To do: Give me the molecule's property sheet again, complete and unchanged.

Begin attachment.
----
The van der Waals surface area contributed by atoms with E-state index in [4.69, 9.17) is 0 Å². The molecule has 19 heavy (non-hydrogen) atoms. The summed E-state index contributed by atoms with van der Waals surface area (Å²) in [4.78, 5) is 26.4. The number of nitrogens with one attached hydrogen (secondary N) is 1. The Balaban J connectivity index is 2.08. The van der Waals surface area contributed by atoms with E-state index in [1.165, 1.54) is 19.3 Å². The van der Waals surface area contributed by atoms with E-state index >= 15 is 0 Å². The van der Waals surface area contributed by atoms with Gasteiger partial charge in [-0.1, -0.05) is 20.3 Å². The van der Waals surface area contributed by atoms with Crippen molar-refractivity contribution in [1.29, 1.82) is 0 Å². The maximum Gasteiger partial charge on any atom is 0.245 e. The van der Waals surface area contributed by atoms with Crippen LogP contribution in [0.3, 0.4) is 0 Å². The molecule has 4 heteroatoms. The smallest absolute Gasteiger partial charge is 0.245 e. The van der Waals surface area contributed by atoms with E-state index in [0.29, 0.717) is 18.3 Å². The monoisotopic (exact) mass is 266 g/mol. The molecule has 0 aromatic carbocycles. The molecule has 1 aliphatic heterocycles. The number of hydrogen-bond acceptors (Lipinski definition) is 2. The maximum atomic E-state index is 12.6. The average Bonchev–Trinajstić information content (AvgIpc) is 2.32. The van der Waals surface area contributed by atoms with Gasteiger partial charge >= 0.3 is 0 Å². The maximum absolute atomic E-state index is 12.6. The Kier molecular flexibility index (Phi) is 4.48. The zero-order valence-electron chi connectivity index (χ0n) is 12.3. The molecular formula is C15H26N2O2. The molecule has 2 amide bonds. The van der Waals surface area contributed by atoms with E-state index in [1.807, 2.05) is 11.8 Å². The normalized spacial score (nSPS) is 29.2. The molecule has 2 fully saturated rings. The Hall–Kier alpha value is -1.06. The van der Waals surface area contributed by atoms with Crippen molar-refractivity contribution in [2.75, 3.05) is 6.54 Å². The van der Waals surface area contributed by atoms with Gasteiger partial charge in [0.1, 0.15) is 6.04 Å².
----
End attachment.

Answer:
The van der Waals surface area contributed by atoms with E-state index in [4.69, 9.17) is 0 Å². The molecule has 19 heavy (non-hydrogen) atoms. The summed E-state index contributed by atoms with van der Waals surface area (Å²) in [4.78, 5) is 26.4. The number of nitrogens with one attached hydrogen (secondary N) is 1. The Balaban J connectivity index is 2.08. The van der Waals surface area contributed by atoms with E-state index in [1.165, 1.54) is 19.3 Å². The van der Waals surface area contributed by atoms with E-state index >= 15 is 0 Å². The van der Waals surface area contributed by atoms with Gasteiger partial charge in [-0.1, -0.05) is 20.3 Å². The van der Waals surface area contributed by atoms with Crippen molar-refractivity contribution in [1.29, 1.82) is 0 Å². The maximum Gasteiger partial charge on any atom is 0.245 e. The van der Waals surface area contributed by atoms with Crippen LogP contribution in [0.3, 0.4) is 0 Å². The molecule has 4 heteroatoms. The smallest absolute Gasteiger partial charge is 0.245 e. The van der Waals surface area contributed by atoms with E-state index in [0.29, 0.717) is 18.3 Å². The monoisotopic (exact) mass is 266 g/mol. The molecule has 0 aromatic carbocycles. The molecule has 1 aliphatic heterocycles. The number of hydrogen-bond acceptors (Lipinski definition) is 2. The maximum atomic E-state index is 12.6. The average Bonchev–Trinajstić information content (AvgIpc) is 2.32. The van der Waals surface area contributed by atoms with Gasteiger partial charge >= 0.3 is 0 Å². The maximum absolute atomic E-state index is 12.6. The Kier molecular flexibility index (Phi) is 4.48. The zero-order valence-electron chi connectivity index (χ0n) is 12.3. The molecular formula is C15H26N2O2. The molecule has 2 amide bonds. The van der Waals surface area contributed by atoms with E-state index in [1.807, 2.05) is 11.8 Å². The normalized spacial score (nSPS) is 29.2. The molecule has 2 fully saturated rings. The Hall–Kier alpha value is -1.06. The van der Waals surface area contributed by atoms with Crippen molar-refractivity contribution in [2.75, 3.05) is 6.54 Å². The van der Waals surface area contributed by atoms with Gasteiger partial charge in [0.1, 0.15) is 6.04 Å².